He drinks the first year.
The grief--not his, but the grief of the world--is still thick, so thick the entire world broke under it. They begin, slowly, to put the world back together--but the first anniversary of Snap…
The world went silent, a delicate hush of grief, and exploded into a ball of fury, almost a week of riots and destruction that later--later he would be aware of.
But this year, he isn’t. This year, he sits in a quiet empty apartment in Queens, on a lumpy twin bed, with a bottle of Scotch and drinks until he can’t stand, until his eyes go blurry with more than just tears.
This year he sits on his child’s untouched bed and drinks until he passes out and lets the world burn beyond his grief.
Morgan wakes him. Pepper offered to take her, to give him space to grieve. It felt wrong, somehow, to send his newborn away while he grieved his son.
Besides--the memorials were done now, the world pulled to some kind of rights, enough that SI was dedicating the Wall in New York.
She invited him--even Steve reached out and invited him, in the weeks before.
“I’m not ready for that,” he says, and its apologetic, almost. But firm. He holds Morgan, tight, tighter than he should, this precious child he loves so much it hurts, sometimes, and Pepper’s eyes go soft. Gentle.
Morgan wakes him, and she coos, quiet fussing as he stares at the ceiling and breathes through the pain. It’s been two years since his son died.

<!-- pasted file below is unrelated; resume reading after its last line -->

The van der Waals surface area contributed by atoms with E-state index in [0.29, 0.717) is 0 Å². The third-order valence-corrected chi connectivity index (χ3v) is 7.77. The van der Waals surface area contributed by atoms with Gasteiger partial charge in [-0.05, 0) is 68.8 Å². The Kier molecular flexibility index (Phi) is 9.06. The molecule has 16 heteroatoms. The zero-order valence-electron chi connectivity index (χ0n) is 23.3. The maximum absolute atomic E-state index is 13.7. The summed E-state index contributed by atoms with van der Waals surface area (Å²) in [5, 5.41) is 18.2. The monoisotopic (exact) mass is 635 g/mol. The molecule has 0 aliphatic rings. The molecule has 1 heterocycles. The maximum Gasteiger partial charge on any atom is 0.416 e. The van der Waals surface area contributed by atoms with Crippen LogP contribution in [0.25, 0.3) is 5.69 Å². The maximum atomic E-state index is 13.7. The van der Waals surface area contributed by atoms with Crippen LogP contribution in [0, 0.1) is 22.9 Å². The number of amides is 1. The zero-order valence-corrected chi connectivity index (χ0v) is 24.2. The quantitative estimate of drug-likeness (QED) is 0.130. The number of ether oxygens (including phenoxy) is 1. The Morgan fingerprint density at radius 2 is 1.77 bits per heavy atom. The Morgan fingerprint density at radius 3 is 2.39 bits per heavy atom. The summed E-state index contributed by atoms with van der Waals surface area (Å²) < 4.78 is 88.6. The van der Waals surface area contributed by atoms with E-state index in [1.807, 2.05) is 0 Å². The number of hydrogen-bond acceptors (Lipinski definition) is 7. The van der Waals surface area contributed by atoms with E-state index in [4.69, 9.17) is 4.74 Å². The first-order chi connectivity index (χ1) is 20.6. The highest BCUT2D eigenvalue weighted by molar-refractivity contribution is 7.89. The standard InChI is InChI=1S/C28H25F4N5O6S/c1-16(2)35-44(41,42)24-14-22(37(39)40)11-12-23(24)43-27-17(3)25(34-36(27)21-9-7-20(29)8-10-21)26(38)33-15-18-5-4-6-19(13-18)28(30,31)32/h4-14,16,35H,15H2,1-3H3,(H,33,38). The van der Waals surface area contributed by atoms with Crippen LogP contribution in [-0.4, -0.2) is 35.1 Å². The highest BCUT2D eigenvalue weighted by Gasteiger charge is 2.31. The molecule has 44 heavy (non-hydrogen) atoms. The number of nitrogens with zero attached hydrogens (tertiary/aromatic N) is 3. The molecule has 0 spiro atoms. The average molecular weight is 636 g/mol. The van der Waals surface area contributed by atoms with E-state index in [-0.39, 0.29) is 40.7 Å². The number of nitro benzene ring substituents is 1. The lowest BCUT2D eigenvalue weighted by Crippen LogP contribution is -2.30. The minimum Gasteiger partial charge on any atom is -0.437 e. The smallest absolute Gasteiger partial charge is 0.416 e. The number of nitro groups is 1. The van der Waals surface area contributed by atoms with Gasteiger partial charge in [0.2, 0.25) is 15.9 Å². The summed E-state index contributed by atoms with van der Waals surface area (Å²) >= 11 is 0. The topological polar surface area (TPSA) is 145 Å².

Two years and it still hurts.
In her crib, Morgan gives a sharp, high pitched squeal, giggles.
He pushes himself from his bed and goes to her, desperate suddenly to see his little girl, to hold her.
“Hey, baby girl,” he murmurs, lifting her gently and kissing her hair. It's baby fine, soft just the way Pete's was. "Let's get you breakfast."
He thinks, as he plays with her and listens to the silent cabin, that it might be time to start talking to his daughter about her brother.
He's alone on the third anniversary. He isn't drinking and gods knows he hung up his suit--but there's something broken in him and it's driving Pepper away.
No. Not something . Someone.
He goes in the middle of the night, drives into the city, to the memorial. It stretches for two city blocks, rows of stone and sidewalk and neatly placed benches.
There are flowers in clumps on the ground, left behind by the grieving.
It takes him no time ar all to find the right marble slab and the name. And then he stares at it, up and up and up, and lets all the grief well up.
And the guilt. It's been three years and the guilt never gets any easier.
"It isn't replacing you to love them and be happy," he says, a confession in the dark like so many of Peter's had been. "It doesn't mean I love you less or miss you less. But I gotta think--you'd want that. For me to be happy."
There is no answer--but there doesn't need to be. He sits there, in the shadow of his son's grave and allows the grief to swamp him, one last time. Tomorrow.
Tomorrow, he'd call and apologize and beg her to come home. He'd call the therapist she found and Rhodey and put away the grief and hug his daughter. Tomorrow.
Tonight, he mourns his son.
He takes Pepper and Morgan on a picnic the fourth year. He's retired now, pulled completely away from what's left of the Avengers.